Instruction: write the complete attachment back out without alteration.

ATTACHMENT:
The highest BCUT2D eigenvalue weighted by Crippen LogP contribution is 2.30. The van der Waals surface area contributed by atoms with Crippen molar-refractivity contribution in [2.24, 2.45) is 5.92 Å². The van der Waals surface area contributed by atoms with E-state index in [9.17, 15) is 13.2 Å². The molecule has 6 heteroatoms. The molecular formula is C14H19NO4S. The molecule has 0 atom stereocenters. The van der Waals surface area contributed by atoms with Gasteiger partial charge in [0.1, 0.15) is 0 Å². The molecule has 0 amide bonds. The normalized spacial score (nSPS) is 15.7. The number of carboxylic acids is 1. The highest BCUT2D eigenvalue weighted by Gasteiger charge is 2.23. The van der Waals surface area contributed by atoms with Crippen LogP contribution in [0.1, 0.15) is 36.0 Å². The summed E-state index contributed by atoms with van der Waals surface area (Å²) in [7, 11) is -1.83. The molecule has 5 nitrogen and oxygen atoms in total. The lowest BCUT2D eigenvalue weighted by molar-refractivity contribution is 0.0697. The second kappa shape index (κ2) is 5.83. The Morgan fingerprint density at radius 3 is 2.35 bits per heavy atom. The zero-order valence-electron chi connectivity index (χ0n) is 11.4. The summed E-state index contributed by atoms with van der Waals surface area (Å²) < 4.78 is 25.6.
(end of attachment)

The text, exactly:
The highest BCUT2D eigenvalue weighted by Crippen LogP contribution is 2.30. The van der Waals surface area contributed by atoms with Crippen molar-refractivity contribution in [2.24, 2.45) is 5.92 Å². The van der Waals surface area contributed by atoms with E-state index in [9.17, 15) is 13.2 Å². The molecule has 6 heteroatoms. The molecular formula is C14H19NO4S. The molecule has 0 atom stereocenters. The van der Waals surface area contributed by atoms with Gasteiger partial charge in [0.1, 0.15) is 0 Å². The molecule has 0 amide bonds. The normalized spacial score (nSPS) is 15.7. The number of carboxylic acids is 1. The highest BCUT2D eigenvalue weighted by Gasteiger charge is 2.23. The van der Waals surface area contributed by atoms with Crippen LogP contribution in [0.1, 0.15) is 36.0 Å². The summed E-state index contributed by atoms with van der Waals surface area (Å²) in [7, 11) is -1.83. The molecule has 5 nitrogen and oxygen atoms in total. The lowest BCUT2D eigenvalue weighted by molar-refractivity contribution is 0.0697. The second kappa shape index (κ2) is 5.83. The Morgan fingerprint density at radius 3 is 2.35 bits per heavy atom. The zero-order valence-electron chi connectivity index (χ0n) is 11.4. The summed E-state index contributed by atoms with van der Waals surface area (Å²) < 4.78 is 25.6.